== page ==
Tips and Tricks for python lists

Python¬†is one of my preferred languages. It’s by default highly readable and tends to favor code brevity. These and all the awesome additional libraries out there are the reason it is so popular among programmers of all origins. In this short article I will cover some Tips and Tricks for python lists I’ve encountered during development with python.

A python list is an ordered and mutable collection. It allows to have duplicate members, in contrast to sets. Tuples are more or less the same as lists, but they can not be altered. You can find all the functionality of a list here.

So here are 5 basic tips and tricks I’ve been picking up regarding lists.

Tip and Trick 1: List comprehension

List comprehension provides a concise way to create lists. Take the rather lengthy example using a for loop.

products = ['apple', 'banana', 'grapes', 'pear']
products_with_p = []
for product in products:
    if 'p' in product:
# Output:
# ['apple', 'grapes', 'pear']

List comprehension allows us to transform this into a simple, yet readable, one liner. It is also possible to nest several list comprehensions, but be aware that it can get very unreadable quickly.

print([product for product in products if 'p' in product])
# Output:
# ['apple', 'grapes', 'pear']

Similar to list comprehensions: dictionary comprehensions also exist. Mind the slightly adapted syntax for the key-value pair that make up the list:

products_with_counts = {'apple': 5, 'banana': 7, 'grapes': 8, 'pear': 9}
products_count_above_7 = {k:v for (k,v) in products_with_counts.items() if v >= 7}
# Output:
# {'banana': 7, 'grapes': 8, 'pear': 9}

Tip and Trick 2: Advanced list iterations

Iterating a list (or any iterable) is very easy in python using for … in … syntax.

for element in range(4):
# Output:
# 0
# 1
# 2
# 3

But what to do if you also need the index of the element? enumerate() helps by providing the current index for you.

products = ['apple', 'banana', 'grapes', 'pear']
for c, value in enumerate(products, 1):
    print(c, value)
# Output:
# 0 apple
# 1 banana
# 2 grapes
# 3 pear

What about iterating over multiple lists simultaneously? Here comes zip(). It will stop iterating when the shortest iterable is exhausted.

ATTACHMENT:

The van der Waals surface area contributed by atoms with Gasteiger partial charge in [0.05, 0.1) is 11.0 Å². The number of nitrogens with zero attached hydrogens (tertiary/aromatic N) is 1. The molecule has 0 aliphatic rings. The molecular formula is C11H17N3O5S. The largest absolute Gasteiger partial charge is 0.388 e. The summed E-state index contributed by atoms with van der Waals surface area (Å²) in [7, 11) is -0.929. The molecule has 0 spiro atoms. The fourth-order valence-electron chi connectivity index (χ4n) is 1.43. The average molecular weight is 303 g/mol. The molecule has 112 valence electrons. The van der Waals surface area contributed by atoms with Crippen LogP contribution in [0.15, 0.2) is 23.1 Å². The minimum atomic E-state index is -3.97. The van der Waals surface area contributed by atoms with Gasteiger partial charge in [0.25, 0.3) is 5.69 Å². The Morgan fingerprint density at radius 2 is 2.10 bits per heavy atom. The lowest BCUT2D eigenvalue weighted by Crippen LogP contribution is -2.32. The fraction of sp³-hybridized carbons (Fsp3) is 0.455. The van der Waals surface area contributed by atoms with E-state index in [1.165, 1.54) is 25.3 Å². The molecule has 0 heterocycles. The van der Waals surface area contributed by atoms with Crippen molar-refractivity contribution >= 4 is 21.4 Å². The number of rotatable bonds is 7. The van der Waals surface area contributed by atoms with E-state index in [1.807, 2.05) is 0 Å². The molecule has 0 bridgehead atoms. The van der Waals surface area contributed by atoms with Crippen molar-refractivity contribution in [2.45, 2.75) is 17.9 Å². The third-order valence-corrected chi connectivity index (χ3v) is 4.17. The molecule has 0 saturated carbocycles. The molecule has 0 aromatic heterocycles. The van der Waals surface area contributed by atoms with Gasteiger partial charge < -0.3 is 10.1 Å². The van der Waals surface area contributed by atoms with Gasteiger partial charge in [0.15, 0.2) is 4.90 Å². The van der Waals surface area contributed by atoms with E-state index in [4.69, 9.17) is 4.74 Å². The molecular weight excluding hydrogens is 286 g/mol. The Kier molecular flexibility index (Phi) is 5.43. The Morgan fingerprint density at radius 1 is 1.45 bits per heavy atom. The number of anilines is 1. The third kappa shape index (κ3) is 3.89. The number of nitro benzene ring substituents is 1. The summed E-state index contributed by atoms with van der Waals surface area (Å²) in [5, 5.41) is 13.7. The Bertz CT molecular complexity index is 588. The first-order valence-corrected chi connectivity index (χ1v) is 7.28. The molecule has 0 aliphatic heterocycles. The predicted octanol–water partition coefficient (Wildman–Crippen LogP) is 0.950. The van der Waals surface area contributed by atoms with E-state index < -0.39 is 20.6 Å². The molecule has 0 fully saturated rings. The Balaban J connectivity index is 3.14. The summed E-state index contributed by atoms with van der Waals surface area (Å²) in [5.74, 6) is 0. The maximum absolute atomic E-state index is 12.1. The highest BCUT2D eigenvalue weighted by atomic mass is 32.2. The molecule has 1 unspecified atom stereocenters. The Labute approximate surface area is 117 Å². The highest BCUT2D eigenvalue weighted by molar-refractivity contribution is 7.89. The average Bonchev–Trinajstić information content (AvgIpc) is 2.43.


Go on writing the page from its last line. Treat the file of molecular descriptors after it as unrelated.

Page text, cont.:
products = ['apple', 'banana', 'grapes', 'pear']
product_count = [5, 7, 8, 9, 10]
for count, product in zip(product_count, products):
    print(count, product)
# Output:
# 5 apple
# 7 banana
# 8 grapes
# 9 pear

Tip and Trick 3: Joining lists inside a dictionary

Sometimes you need to combine several nested lists inside a dictionary. Instead of doing it manually you can use the combination of dict.values() and the built-in sum function. Which leverages the fact that lists can be concatenated by the + operator e.g. [1, 2] + [3, 4] = [1, 2, 3, 4]

simple_dict = {"a": [1,2], "b":[3,4]}
values = sum(simple_dict .values(), [])
# Output:
# [1, 2, 3, 4]

Tip and Trick 4: List to string

Often you need to be able to do the reverse of a tokenization, so that you join a list of objects back into a single item. This can be done quite easily in python using the built-in function join(). Here is an example:

tokens = ["Put", "me", "back", "together"]
print(" ".join(tokens))
# Output:
# "Put me back together"

Tip and Trick 5: Map and filter with lists

Map and filter are functions known from functional programming and allow us to apply functions to lists in a more concise way. Let’s dig into it.

product_prizes = [2, 1, 3, 1.5]
double_prices = list(map(lambda x: x**2, product_prizes))

prices_less_than_2 = list(filter(lambda x: x < 2, product_prizes))
# Output:
# [4, 1, 9, 2.25]
# [1, 1.5]


I hope those Tips and Tricks for python lists helps you to use lists much more effectively in the future!